Received date: 17/11/2021; Accepted date: 24/11/2021; Published date: 30/11/2021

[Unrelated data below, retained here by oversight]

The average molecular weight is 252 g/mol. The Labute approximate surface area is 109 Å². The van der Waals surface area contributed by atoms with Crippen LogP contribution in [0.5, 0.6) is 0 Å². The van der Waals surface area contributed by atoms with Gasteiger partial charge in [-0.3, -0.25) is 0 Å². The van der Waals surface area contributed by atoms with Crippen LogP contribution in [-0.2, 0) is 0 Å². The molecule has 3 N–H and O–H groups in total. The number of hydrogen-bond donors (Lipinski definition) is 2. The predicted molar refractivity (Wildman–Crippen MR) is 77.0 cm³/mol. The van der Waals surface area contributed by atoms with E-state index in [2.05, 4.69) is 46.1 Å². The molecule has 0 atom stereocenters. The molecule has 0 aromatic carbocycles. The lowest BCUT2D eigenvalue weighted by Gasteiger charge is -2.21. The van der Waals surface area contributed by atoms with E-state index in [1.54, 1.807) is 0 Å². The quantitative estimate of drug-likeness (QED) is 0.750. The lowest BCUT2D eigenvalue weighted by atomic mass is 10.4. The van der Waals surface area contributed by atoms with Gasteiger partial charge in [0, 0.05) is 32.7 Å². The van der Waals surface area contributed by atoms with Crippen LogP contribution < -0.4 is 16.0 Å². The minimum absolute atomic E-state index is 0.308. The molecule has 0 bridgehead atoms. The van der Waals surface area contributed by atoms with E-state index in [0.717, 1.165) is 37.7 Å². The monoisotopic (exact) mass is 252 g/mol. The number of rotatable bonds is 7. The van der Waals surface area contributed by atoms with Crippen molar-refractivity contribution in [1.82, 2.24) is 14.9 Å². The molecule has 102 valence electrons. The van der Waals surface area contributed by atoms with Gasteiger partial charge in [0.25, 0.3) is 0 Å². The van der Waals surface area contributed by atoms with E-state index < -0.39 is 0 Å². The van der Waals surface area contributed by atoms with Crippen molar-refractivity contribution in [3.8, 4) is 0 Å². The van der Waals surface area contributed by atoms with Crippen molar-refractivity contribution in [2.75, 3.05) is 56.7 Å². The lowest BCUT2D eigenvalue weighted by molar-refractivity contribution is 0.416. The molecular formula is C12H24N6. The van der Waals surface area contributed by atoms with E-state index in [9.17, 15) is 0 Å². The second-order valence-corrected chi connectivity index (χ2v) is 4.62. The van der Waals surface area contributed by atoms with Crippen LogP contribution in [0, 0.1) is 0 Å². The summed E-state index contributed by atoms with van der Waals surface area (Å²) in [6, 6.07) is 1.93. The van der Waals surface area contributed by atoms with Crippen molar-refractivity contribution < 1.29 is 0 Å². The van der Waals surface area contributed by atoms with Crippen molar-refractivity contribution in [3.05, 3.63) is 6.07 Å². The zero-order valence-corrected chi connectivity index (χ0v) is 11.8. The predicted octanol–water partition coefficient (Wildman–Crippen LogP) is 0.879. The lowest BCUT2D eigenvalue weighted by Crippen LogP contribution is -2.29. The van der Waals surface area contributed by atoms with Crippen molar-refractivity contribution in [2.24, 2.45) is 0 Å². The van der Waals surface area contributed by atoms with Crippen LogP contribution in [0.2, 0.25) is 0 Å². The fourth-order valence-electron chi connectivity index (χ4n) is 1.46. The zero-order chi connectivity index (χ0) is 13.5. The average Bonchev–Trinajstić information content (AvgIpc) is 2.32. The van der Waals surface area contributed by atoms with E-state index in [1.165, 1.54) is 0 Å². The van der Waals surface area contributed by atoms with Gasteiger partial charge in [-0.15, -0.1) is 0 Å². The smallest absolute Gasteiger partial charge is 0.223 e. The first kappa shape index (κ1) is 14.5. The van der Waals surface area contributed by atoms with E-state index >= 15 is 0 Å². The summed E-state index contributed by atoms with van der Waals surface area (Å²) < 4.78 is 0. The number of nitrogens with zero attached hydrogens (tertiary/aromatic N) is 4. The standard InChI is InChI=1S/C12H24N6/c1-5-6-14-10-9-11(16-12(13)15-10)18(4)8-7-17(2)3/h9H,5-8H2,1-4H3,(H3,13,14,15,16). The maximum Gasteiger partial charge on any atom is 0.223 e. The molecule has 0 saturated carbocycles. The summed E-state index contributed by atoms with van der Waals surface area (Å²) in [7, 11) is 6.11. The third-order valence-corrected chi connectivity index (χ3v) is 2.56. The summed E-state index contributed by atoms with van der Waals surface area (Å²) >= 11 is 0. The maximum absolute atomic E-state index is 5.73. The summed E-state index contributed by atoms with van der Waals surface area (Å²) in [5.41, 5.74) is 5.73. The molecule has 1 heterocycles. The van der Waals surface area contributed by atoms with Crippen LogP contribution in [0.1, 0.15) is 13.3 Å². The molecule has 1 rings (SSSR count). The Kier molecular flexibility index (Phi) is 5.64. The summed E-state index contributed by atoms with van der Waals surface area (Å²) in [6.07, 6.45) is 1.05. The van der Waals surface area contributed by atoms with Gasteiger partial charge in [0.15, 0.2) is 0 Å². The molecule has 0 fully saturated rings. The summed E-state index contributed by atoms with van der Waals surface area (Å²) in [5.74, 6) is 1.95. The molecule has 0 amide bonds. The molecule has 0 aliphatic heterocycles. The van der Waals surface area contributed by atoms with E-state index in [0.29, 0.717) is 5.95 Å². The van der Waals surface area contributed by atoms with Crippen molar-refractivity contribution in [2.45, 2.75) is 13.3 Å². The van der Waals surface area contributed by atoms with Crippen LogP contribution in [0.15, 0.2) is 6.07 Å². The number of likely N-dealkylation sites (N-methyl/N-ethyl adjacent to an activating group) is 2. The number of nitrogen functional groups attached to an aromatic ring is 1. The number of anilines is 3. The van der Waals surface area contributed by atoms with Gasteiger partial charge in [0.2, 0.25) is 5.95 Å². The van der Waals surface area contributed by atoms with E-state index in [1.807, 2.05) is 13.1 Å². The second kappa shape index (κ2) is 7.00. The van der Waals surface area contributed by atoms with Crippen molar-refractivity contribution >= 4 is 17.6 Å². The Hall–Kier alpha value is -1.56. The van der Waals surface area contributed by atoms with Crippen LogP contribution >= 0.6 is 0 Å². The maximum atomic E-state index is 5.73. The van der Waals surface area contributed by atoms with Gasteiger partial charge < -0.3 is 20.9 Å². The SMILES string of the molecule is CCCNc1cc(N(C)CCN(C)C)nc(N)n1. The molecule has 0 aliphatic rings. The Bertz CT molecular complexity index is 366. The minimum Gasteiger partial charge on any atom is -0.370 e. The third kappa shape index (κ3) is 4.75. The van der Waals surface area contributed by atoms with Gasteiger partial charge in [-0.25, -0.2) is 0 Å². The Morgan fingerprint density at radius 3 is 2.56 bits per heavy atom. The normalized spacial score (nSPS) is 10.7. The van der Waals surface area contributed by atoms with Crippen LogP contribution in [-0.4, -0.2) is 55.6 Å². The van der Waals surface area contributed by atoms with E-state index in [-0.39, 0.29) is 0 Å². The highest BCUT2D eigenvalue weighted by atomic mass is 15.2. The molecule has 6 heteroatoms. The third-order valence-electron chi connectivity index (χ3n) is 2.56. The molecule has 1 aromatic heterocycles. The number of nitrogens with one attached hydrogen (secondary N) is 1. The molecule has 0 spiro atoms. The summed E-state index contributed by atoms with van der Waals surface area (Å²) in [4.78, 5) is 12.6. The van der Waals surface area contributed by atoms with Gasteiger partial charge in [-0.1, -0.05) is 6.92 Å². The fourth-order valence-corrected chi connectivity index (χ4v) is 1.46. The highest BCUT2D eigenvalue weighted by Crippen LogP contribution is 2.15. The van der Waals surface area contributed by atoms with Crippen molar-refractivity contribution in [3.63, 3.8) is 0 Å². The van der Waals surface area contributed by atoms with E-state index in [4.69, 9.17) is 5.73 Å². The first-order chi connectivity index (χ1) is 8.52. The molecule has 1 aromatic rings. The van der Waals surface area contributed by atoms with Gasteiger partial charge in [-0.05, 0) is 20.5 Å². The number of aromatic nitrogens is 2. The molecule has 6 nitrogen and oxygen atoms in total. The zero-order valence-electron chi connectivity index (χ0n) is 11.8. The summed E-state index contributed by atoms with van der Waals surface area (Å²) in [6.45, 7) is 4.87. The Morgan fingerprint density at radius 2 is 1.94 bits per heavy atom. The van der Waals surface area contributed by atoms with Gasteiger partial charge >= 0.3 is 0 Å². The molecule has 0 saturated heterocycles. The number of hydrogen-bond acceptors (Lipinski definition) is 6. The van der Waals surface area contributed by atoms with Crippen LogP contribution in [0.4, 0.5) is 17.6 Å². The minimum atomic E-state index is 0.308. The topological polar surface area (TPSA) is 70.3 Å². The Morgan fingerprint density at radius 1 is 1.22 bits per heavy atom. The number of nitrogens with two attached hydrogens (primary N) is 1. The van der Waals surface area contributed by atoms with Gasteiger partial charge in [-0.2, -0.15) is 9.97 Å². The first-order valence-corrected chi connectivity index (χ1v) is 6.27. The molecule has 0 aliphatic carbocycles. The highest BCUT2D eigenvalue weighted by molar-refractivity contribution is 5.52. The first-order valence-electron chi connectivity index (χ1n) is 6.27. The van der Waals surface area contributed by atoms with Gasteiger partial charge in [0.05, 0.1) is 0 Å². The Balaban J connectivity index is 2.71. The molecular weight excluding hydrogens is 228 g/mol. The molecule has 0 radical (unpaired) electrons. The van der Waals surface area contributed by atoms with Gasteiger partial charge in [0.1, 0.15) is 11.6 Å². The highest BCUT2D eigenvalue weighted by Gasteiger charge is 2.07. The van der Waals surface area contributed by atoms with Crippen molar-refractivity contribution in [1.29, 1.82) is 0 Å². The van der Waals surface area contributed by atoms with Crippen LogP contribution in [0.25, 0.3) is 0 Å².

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It's possible that the thermos-elasticity hypothesis is a hybrid of elasticity and warmth conduction ideas. It has to do with the effect of heat on the deformation of an elastic medium, and thus the inverse effect of deformation on the thermal condition of the medium under consideration. When the time rate of variation of a heat source or the time rate of variation of thermal boundary conditions on a medium is compared to the structural oscillation features, thermal stress is produced. The answers to the subject for the areas of temperature and stresses should be derived using the thermo elasticity coupled equations under this circumstance. This could be said that the classical theory is an uncoupled theory of thermo elasticity presenting a phenomenon not presenting real physical features of the medium. In classical theory, the thermal equation features a parabolic form, projecting infinite velocities of warmth wave propagation. Such estimation cannot present a true property, especially in problems concerned with thermal shocks [1,2]. Thermal stresses are produced when the temperature field within an elastic continuum varies. The constitutive law influences the temperature field in the governing equations of thermoelasticity. The linear addition of heat strains to mechanical strains is the basis of linear thermoelasticity theory. The equilibrium and compatibility equations are the same as for elasticity problems, however the constitutive law is different. Many strategies developed to handle elasticity problems can also be applied to thermoelasticity problems based on this foundation. However, certain types of thermoelasticity problems, such as coupled thermoelasticity problems, necessitate wholly distinct mathematical approaches and analysis methods [3-5]. Several non-classical theories have been proposed in the last ten years to address these issues. Such theories give a modified version of the traditional Fourier's law of heat conduction, as well as hyperbolic heat transfer equations for thermal pulses with finite velocity. Thermal propagation is a wave phenomenon, according to these theories (not a diffusion phenomenon). Maxwell originally showed finite velocities of warmth distributions (called second sound) in hyperbolic form (1867). In contrast to Fourier's rule, which states that waves reach the top of the body with no delay, the second effect accepts finite speeds for thermoelastic wave propagation, particularly in the case of thermal shocks (an unreal response). Lord and Shulman published a wave-form thermal equation (1967). Instead of the law of Fourier, they regarded a law of warmth conduction as a successor. The term "time constant" was coined by the authors. The linear link between temperature and warmth flux encompasses temperature rate and thermal rates, which supports their theory. For many mediums, many researchers have supplied helpful information about the physical features of the relief time . Green and Lindsay (1972) proposed the second generalised theory, which incorporated the temperature rate as a dependent term on two variables of the relief times. Within the entropy expression and stress correlation, the authors specified two distinct lag times (t1, t2). Therefore, GL modifies the constitutive laws and LS modifies the equation of energy. A replacement model without considering the energy wastage was presented by Green and Naghdi (1993), who employed the displacement-temperature-flux rate in Fourier's law. Compared with the classical model associated with heat conduction Fourier's law, the most aspect of this model is that the thermal stream doesn't consider energy wastage. Three different types of constitutive response functions were described under the Green-Naghdi (GN) hypothesis. Ignaczak (1981) proposed a mixed system of equations for the GL and LS models, as well as a stress-heat flux uniqueness theorem with a single time constant for generalised thermoelasticity. This paper provides a detailed overview of modified thermoelasticity models and their feedbacks in recent studies through a review of generalised thermoelasticity studies. The Lord-Shulman, Green-Lindsay, Green-Naghdi, dual-phase-lag, and multi-phase-lag theories, as well as their applications for various geometries and materials, are discussed in this essay. In addition, each study's considered geometry and solution technique are stated. The theory takes into account the coupling effect between temperature and strain rate, but the resulting coupled equations are both hyperbolic.